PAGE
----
What we are promised is that we will know with complete peace of mind and heart that we were not created to live alone in the caged world of immediate gratification and safety. My Sunday School teacher Jim Wilder gave a wonderful lesson and apropos to this idea when he said, “You are never so safe as when you are living in the purposes of God for your life.” We may not fully know or understand what those purposes are. But we can know that God’s purposes are not to stay caged in places where we think we are “safe”, either bodily or financially. I can trust, I think, that God’s purpose for my life is not to live in a cage.
Do you ever notice that you never see a bird alone? Birds of a feather flock together, don’t they, and we were created to flock together, hunting and pecking and flying. This world is not our home, but we can see what home should look like. We can tear down the bars of our pride and our fear and we can love. We can tear down the bars of our greed and need and we can do a better job at sharing. We can practice flying even if we won’t really fly until resurrection day. We can understand that the World puts up bars of injustice and greed and lust and hate and that we are called as a people to tear those bars down. We can tear down those false idols that imprison us whenever we can. We can be afraid of the bears of evil and Satan, they really can hurt us, but we can follow God’s route and walk a different Way, so we don’t run into the bears. We can refuse to cage others even if we have the power to do so. And we can sing, sing, sing in a “dry and weary land where there is no water”. Because our thirsty hoarse singing voices are quenched with the Living Water of the Choirmaster Jesus, the Christ.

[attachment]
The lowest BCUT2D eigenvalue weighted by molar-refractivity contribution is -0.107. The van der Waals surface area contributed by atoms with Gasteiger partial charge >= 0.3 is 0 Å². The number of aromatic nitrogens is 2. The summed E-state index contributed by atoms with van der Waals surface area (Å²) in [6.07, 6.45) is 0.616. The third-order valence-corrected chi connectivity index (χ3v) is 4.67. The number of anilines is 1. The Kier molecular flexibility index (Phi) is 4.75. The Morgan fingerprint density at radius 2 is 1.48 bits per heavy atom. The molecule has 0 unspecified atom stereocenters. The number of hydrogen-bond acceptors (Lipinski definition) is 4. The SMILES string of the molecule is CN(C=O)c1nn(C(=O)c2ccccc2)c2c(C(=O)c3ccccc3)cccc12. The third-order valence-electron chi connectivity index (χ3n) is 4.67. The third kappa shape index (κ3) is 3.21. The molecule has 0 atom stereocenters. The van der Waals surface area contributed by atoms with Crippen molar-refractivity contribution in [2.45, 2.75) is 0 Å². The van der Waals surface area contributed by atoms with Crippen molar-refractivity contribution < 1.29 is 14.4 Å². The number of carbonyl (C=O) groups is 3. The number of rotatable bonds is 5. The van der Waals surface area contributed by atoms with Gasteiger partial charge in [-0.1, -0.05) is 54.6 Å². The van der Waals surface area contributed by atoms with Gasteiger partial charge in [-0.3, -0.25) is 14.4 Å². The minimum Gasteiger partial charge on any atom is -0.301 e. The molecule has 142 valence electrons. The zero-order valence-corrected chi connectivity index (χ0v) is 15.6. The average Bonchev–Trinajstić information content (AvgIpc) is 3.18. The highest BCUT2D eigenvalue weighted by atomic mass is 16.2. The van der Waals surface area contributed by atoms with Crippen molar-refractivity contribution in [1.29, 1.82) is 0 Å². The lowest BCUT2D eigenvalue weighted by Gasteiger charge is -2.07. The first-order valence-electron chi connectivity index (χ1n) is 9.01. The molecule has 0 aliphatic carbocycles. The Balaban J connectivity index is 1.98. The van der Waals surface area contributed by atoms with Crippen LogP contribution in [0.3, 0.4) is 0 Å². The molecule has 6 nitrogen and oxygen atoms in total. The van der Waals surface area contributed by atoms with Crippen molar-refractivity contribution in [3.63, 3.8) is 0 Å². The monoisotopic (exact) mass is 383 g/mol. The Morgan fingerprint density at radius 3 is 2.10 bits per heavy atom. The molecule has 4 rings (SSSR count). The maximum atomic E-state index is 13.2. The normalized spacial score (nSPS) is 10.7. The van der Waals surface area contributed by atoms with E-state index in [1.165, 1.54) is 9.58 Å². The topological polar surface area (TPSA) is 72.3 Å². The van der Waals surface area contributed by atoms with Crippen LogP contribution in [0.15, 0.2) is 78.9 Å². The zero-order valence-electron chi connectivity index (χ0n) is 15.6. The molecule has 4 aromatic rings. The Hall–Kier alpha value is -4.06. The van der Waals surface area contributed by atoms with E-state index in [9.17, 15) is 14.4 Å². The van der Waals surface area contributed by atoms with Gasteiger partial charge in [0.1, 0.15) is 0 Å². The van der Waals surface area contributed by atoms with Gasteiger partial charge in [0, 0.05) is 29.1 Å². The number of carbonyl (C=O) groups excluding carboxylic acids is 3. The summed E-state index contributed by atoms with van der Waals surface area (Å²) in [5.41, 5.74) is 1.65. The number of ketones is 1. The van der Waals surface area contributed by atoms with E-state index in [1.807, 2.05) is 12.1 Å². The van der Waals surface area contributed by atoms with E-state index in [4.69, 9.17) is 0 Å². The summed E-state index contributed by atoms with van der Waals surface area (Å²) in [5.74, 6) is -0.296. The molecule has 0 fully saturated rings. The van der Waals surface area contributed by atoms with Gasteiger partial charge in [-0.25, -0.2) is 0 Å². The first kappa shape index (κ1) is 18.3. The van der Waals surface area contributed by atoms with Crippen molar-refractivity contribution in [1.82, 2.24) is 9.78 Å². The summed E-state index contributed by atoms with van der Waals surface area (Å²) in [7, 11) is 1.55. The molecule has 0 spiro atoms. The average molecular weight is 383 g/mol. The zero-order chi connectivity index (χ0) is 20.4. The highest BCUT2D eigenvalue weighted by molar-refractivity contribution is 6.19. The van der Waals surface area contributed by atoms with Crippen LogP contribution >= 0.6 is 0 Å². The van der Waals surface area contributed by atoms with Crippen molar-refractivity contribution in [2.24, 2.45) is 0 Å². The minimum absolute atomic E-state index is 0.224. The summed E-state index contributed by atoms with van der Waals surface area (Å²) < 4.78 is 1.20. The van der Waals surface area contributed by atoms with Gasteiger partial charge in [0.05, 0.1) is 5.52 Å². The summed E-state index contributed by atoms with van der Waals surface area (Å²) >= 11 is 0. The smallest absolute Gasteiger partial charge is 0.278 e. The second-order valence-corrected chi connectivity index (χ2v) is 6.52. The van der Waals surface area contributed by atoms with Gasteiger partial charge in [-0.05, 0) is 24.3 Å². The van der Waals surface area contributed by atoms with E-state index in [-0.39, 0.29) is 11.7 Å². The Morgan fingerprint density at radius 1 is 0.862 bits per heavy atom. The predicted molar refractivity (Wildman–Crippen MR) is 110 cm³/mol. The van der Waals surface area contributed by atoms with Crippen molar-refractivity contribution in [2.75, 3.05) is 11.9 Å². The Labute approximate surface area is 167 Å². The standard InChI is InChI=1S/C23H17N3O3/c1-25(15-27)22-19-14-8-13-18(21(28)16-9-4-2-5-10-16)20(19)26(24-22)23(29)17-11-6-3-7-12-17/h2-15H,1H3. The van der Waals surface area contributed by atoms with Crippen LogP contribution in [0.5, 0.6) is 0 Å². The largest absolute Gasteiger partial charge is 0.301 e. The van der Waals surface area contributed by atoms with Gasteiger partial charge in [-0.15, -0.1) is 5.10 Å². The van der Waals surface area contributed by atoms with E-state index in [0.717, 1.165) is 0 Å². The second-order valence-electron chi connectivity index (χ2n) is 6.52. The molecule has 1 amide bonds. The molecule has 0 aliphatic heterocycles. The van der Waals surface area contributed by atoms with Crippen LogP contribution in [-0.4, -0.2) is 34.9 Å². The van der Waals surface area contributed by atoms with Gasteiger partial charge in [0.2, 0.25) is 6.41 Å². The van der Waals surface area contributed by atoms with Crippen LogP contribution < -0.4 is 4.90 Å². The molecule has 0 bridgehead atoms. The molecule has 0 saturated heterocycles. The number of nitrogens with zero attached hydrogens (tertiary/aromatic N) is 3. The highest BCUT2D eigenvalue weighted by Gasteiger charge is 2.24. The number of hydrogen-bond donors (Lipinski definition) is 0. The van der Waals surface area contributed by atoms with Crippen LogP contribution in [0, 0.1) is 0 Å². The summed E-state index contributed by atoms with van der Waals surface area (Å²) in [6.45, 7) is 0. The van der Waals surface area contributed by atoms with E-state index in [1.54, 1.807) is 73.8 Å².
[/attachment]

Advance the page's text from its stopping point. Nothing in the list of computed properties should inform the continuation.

There are many stories to tell of “caged birds singing”, not least among them those of African slaves, Holocaust Jews, and Christian martyrs. But I want to share one that may be outside our “comfort zone” or at least outside of our shared understanding. This is about a Pakistani Christian as told in an article from Calvin Resource Magazine: